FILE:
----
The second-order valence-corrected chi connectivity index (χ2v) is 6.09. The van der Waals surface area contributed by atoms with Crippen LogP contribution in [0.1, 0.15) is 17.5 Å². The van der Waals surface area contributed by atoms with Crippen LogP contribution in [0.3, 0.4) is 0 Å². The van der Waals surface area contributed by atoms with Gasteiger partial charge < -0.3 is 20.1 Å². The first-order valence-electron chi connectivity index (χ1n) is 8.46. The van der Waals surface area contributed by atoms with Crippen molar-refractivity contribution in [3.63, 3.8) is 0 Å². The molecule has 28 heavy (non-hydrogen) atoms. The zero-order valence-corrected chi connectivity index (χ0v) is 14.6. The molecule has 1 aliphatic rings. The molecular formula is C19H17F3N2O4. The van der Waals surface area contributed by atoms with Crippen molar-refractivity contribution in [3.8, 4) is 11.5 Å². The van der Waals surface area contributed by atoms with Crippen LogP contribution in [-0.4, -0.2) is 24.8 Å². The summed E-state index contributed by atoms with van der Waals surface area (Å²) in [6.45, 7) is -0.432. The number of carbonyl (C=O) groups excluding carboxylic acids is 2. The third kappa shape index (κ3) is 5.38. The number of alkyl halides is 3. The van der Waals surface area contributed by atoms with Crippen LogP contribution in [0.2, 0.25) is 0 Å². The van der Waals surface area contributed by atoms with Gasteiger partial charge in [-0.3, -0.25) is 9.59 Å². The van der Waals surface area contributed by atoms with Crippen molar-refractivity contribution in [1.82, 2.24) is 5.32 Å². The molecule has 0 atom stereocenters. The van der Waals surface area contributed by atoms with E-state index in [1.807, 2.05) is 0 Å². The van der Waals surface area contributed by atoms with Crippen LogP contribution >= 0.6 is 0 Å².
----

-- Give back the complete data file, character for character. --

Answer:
The second-order valence-corrected chi connectivity index (χ2v) is 6.09. The van der Waals surface area contributed by atoms with Crippen LogP contribution in [0.1, 0.15) is 17.5 Å². The van der Waals surface area contributed by atoms with Crippen LogP contribution in [0.3, 0.4) is 0 Å². The van der Waals surface area contributed by atoms with Gasteiger partial charge < -0.3 is 20.1 Å². The first-order valence-electron chi connectivity index (χ1n) is 8.46. The van der Waals surface area contributed by atoms with Crippen molar-refractivity contribution in [3.63, 3.8) is 0 Å². The molecule has 28 heavy (non-hydrogen) atoms. The zero-order valence-corrected chi connectivity index (χ0v) is 14.6. The molecule has 1 aliphatic rings. The molecular formula is C19H17F3N2O4. The van der Waals surface area contributed by atoms with Crippen molar-refractivity contribution in [3.8, 4) is 11.5 Å². The van der Waals surface area contributed by atoms with Crippen LogP contribution in [-0.4, -0.2) is 24.8 Å². The summed E-state index contributed by atoms with van der Waals surface area (Å²) in [6.45, 7) is -0.432. The number of carbonyl (C=O) groups excluding carboxylic acids is 2. The third kappa shape index (κ3) is 5.38. The number of alkyl halides is 3. The van der Waals surface area contributed by atoms with Crippen LogP contribution in [0.2, 0.25) is 0 Å². The van der Waals surface area contributed by atoms with Gasteiger partial charge in [-0.3, -0.25) is 9.59 Å². The van der Waals surface area contributed by atoms with Crippen molar-refractivity contribution in [1.82, 2.24) is 5.32 Å². The molecule has 0 atom stereocenters. The van der Waals surface area contributed by atoms with E-state index in [1.807, 2.05) is 0 Å². The van der Waals surface area contributed by atoms with Crippen LogP contribution >= 0.6 is 0 Å².